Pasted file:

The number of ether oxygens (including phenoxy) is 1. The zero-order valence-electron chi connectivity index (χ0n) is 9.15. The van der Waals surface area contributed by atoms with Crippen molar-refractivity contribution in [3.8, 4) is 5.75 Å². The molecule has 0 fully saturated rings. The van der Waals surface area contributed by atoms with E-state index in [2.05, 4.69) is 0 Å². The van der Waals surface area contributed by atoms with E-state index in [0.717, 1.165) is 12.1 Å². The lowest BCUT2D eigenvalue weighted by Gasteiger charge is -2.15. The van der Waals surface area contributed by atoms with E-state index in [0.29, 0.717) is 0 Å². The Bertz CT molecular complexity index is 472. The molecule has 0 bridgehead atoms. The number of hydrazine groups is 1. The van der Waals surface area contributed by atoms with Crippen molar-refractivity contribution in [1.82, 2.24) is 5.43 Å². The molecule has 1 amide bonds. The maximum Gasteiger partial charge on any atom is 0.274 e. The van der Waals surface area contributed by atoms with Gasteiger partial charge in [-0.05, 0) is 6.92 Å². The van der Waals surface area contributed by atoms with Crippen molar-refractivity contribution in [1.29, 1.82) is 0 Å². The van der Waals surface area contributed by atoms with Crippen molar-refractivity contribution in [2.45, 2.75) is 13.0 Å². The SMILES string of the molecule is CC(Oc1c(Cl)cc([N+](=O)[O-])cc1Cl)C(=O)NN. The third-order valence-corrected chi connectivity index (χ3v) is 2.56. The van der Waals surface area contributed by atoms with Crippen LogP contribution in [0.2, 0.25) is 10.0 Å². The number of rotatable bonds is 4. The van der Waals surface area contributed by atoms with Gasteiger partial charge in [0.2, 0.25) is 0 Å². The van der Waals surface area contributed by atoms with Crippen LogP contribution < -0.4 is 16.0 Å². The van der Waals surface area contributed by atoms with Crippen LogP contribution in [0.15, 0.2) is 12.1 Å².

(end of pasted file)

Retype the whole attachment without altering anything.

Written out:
The number of ether oxygens (including phenoxy) is 1. The zero-order valence-electron chi connectivity index (χ0n) is 9.15. The van der Waals surface area contributed by atoms with Crippen molar-refractivity contribution in [3.8, 4) is 5.75 Å². The molecule has 0 fully saturated rings. The van der Waals surface area contributed by atoms with E-state index in [2.05, 4.69) is 0 Å². The van der Waals surface area contributed by atoms with E-state index in [0.717, 1.165) is 12.1 Å². The lowest BCUT2D eigenvalue weighted by Gasteiger charge is -2.15. The van der Waals surface area contributed by atoms with E-state index in [0.29, 0.717) is 0 Å². The Bertz CT molecular complexity index is 472. The molecule has 0 bridgehead atoms. The number of hydrazine groups is 1. The van der Waals surface area contributed by atoms with Crippen molar-refractivity contribution in [1.82, 2.24) is 5.43 Å². The molecule has 1 amide bonds. The maximum Gasteiger partial charge on any atom is 0.274 e. The van der Waals surface area contributed by atoms with Gasteiger partial charge in [-0.05, 0) is 6.92 Å². The van der Waals surface area contributed by atoms with Crippen molar-refractivity contribution in [1.29, 1.82) is 0 Å². The van der Waals surface area contributed by atoms with Crippen molar-refractivity contribution in [2.45, 2.75) is 13.0 Å². The SMILES string of the molecule is CC(Oc1c(Cl)cc([N+](=O)[O-])cc1Cl)C(=O)NN. The third-order valence-corrected chi connectivity index (χ3v) is 2.56. The van der Waals surface area contributed by atoms with Crippen LogP contribution in [0.2, 0.25) is 10.0 Å². The number of rotatable bonds is 4. The van der Waals surface area contributed by atoms with Gasteiger partial charge in [0.2, 0.25) is 0 Å². The van der Waals surface area contributed by atoms with Crippen LogP contribution < -0.4 is 16.0 Å². The van der Waals surface area contributed by atoms with Crippen LogP contribution in [0.15, 0.2) is 12.1 Å².